Letter: Questions Piketty as Basis for Income Inequality Arguments

I am no PhD in economics – only a mere BA – plus a MBA and 43 years in banking. I will grant Mr. Cunningham the observation that Mr. Gramm and Mr. Early have reached conclusions that are (likely) based on their political underpinnings. However Mr. Cunningham makes a similar error, in citing Thomas Piketty.

Mr. Piketty’s magnum opus, “Capital in the 21st Century”, has been widely panned, as was noted by Marshall Steinbaum in “Why Are Economists Giving Piketty the Cold Shoulder,” Boston Review, May 12, 2017.

“Lawrence Blume and Steven Durlauf wrote, “Capital [the noted book] is, nonetheless, unpersuasive when it turns from description to analysis. . . . Both of us are very liberal (in the contemporary as opposed to classical sense), and we regard ourselves as egalitarians. We are therefore disturbed that Piketty has undermined the egalitarian case with weak empirical, analytical, and ethical arguments.”

Mr. Piketty is decidedly liberal, for better or worse. Regardless, his wealth redistribution theories, as with Gramm/Early, are a bit less than solid.

In addition, knowing enough to be dangerous, may I point out that using 1980 as the starting point of the income growth calculation may be lacking in some judgment. 1980 was during a period of significant economic turmoil – high inflation, interest rates and unemployment, many shortages, and a bad stock market. They were crazy times. Perhaps it was a rough spot for those evil one-percenters? Perhaps 1990 or 1995 would be better?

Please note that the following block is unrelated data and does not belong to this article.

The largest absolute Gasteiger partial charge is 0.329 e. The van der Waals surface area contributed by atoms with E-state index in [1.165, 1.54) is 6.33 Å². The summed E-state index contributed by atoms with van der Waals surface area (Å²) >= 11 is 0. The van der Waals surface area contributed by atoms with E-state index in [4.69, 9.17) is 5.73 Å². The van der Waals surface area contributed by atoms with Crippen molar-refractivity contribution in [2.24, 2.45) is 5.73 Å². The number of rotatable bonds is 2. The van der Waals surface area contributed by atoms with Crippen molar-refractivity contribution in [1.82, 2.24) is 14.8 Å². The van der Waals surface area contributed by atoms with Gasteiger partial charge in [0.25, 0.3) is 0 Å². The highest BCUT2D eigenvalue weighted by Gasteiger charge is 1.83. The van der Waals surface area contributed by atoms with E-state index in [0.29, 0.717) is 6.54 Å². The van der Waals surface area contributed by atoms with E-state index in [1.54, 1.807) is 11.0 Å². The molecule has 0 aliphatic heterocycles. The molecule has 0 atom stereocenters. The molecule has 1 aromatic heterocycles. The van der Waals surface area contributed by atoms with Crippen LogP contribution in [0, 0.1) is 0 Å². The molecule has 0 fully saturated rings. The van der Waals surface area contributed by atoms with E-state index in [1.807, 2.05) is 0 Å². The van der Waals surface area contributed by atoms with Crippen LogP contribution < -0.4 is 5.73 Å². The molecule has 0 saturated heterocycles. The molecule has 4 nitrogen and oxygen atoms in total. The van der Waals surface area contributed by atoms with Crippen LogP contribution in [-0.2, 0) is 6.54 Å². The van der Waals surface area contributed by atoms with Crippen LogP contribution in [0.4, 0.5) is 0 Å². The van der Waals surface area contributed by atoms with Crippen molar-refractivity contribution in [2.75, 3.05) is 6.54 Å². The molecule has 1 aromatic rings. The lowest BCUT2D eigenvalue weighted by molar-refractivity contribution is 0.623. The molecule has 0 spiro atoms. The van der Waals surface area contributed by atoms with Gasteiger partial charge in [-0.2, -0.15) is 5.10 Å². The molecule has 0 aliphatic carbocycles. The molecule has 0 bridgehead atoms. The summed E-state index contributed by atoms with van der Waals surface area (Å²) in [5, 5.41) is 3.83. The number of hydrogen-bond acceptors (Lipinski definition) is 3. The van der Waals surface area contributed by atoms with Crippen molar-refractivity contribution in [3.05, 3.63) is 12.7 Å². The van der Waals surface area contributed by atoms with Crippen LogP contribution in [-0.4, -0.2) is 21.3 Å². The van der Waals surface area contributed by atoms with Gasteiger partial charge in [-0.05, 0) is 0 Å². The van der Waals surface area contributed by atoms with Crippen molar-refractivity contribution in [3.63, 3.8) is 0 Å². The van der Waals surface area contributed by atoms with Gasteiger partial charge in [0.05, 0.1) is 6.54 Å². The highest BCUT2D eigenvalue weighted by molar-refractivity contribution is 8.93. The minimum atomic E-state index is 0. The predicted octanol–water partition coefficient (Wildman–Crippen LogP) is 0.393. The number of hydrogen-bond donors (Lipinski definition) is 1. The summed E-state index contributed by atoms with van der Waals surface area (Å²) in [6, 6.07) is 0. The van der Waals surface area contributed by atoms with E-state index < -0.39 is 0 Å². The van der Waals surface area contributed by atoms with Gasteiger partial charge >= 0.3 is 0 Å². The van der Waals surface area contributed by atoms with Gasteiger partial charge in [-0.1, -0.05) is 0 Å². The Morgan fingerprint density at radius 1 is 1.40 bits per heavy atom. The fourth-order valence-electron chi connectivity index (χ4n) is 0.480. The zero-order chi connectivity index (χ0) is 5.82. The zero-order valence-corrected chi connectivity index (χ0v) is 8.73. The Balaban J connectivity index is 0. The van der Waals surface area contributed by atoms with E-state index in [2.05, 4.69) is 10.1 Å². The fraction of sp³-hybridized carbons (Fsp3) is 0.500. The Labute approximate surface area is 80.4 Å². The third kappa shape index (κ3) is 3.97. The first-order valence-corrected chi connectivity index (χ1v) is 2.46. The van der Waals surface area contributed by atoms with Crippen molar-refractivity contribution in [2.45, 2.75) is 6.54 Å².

Perhaps it won’t matter: people in the higher income/wealth brackets can afford to take more risk and then reap a greater return. I don’t know if we can or should fix that. After all, we’re the land of equal opportunity, not equal outcome.

Lies, damn lies and statistics! They are the downfall of many economists, both professional and lay. Please, would someone evaluate the data without an agenda? We must pay careful attention to the built-in bias of both our sources and our own predispositions. We all have them, regardless of our professional pedigrees.

Andrew Hewitt
Rochester, MA

Note that the author is a relative of senior reporter Cate Hewitt

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